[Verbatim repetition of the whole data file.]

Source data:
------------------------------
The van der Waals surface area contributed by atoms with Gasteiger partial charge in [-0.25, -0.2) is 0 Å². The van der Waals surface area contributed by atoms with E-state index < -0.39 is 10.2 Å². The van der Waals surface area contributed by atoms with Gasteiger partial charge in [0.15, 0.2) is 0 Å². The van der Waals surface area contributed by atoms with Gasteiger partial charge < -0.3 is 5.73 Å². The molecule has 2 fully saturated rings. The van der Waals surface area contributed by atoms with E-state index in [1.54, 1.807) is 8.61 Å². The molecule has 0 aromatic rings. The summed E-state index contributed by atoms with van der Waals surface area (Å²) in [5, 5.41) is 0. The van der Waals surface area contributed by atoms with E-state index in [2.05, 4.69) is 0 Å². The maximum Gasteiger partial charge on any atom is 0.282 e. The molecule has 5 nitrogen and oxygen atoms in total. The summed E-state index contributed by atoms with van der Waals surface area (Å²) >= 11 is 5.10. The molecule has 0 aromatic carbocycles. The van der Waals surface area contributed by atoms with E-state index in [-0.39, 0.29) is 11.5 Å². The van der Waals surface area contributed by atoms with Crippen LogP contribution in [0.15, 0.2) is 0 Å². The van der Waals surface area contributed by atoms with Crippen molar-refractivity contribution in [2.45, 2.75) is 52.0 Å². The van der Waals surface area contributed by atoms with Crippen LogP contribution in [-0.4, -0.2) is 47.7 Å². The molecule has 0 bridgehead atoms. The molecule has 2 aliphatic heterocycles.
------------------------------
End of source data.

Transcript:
The van der Waals surface area contributed by atoms with Gasteiger partial charge in [-0.25, -0.2) is 0 Å². The van der Waals surface area contributed by atoms with E-state index < -0.39 is 10.2 Å². The van der Waals surface area contributed by atoms with Gasteiger partial charge in [0.15, 0.2) is 0 Å². The van der Waals surface area contributed by atoms with Gasteiger partial charge < -0.3 is 5.73 Å². The molecule has 2 fully saturated rings. The van der Waals surface area contributed by atoms with E-state index in [1.54, 1.807) is 8.61 Å². The molecule has 0 aromatic rings. The summed E-state index contributed by atoms with van der Waals surface area (Å²) in [5, 5.41) is 0. The van der Waals surface area contributed by atoms with E-state index in [2.05, 4.69) is 0 Å². The maximum Gasteiger partial charge on any atom is 0.282 e. The molecule has 5 nitrogen and oxygen atoms in total. The summed E-state index contributed by atoms with van der Waals surface area (Å²) >= 11 is 5.10. The molecule has 0 aromatic carbocycles. The van der Waals surface area contributed by atoms with E-state index in [-0.39, 0.29) is 11.5 Å². The van der Waals surface area contributed by atoms with Crippen LogP contribution in [0.15, 0.2) is 0 Å². The van der Waals surface area contributed by atoms with Crippen molar-refractivity contribution in [2.45, 2.75) is 52.0 Å². The van der Waals surface area contributed by atoms with Crippen LogP contribution in [-0.4, -0.2) is 47.7 Å². The molecule has 0 bridgehead atoms. The molecule has 2 aliphatic heterocycles.